Northern Ireland

Ministry of Defence: Flags should only fly in 'official capacity'

Tandragee Soldier F banner
Image caption Flags have been erected in cities and towns including Belfast, Bangor, Carrickfergus, Coleraine and Portadown

The Ministry of Defence has spoken out against the unofficial flying of Army flags and emblems.

It comes in response to the number of Parachute Regiment flags being put up in unionist areas.

A spokesman said flags and emblems "should be used only in an official capacity".

It comes after criticism of the flags being flown by former Army captain Doug Beattie.

Flags and banners have been erected on lampposts and across streets in Northern Ireland.

They have appeared in a number of cities and towns including Belfast, Bangor, Carrickfergus, Coleraine and Portadown.

"Flags, emblems and associated regalia are an integral part of the unique identity and heritage of the many regiments and units that make up the British Armed Forces," said the Ministry of Defence spokesman.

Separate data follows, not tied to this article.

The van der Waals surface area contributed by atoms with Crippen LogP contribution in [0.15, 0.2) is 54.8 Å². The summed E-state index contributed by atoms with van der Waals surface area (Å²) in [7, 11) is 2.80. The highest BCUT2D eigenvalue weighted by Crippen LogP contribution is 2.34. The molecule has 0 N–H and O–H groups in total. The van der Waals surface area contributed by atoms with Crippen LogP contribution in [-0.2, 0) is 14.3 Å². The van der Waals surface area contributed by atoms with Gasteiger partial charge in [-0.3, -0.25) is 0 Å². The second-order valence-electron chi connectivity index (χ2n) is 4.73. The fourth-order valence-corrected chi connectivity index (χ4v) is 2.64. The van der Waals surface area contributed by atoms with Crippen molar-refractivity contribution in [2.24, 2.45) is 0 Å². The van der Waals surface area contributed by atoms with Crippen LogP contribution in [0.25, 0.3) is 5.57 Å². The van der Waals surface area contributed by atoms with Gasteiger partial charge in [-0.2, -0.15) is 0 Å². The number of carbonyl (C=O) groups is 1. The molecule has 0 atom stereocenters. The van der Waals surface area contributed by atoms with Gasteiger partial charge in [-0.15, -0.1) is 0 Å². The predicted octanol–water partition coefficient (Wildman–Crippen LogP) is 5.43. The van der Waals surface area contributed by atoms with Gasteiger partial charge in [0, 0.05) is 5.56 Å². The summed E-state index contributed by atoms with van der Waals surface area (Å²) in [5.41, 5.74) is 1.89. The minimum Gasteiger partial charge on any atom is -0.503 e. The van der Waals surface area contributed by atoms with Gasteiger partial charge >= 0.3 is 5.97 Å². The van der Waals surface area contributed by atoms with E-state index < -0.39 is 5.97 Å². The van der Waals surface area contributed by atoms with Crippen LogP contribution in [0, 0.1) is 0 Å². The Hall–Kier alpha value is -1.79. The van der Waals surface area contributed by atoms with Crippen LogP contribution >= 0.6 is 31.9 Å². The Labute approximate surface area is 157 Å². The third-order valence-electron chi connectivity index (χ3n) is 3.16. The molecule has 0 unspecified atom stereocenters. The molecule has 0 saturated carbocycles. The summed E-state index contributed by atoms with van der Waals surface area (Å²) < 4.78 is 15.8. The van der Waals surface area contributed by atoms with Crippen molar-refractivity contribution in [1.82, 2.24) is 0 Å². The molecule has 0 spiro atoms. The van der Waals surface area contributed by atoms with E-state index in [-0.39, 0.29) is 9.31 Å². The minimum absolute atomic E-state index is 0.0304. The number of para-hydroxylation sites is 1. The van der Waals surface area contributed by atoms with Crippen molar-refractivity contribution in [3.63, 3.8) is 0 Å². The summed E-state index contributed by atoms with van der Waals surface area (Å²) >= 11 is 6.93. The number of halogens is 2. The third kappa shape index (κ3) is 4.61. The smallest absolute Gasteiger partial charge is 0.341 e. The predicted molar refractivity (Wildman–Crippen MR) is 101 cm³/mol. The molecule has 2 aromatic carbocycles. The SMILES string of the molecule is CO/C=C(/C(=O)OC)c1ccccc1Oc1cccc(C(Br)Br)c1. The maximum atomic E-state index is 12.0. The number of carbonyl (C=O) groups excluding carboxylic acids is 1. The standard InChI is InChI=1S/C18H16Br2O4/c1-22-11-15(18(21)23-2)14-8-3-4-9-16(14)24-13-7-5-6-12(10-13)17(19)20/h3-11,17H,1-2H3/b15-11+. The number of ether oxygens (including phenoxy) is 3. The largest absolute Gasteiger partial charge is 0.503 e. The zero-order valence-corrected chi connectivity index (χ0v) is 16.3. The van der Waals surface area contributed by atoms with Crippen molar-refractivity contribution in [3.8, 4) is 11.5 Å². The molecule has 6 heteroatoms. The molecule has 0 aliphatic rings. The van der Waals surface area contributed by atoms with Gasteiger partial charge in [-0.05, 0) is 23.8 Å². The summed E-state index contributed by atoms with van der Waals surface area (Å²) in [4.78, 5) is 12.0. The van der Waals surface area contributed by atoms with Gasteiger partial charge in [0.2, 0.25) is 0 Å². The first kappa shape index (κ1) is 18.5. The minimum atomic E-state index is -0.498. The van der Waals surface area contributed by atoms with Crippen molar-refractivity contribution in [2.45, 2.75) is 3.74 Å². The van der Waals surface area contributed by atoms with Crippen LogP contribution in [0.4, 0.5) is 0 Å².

"The MoD does not condone their misuse in any way."

'Nothing but antagonism'

Doug Beattie, who fought in the last Iraq war, said he was fully behind people showing support for the armed forces, but not in this way.

Mr Beattie, who is now an Ulster Unionist member of the NI Assembly, said he would "rather they show their support in a different way".

"Some people are putting these flags up at interface areas or in areas where they are nothing more than antagonistic," said Mr Beattie.

Image caption Doug Beattie said the flags are being erected in areas where they are "nothing more than antagonistic"

There are also banners showing support for Soldier F, the former paratrooper accused of killing two people on Bloody Sunday in 1972.

A number of victims groups have called for the police to take down the flags and banners, under hate-crime legislation.

A PSNI spokesperson said: "The removal of flags/banners is not the responsibility of the PSNI and police will only act to remove flags where there are substantial risks to public safety."

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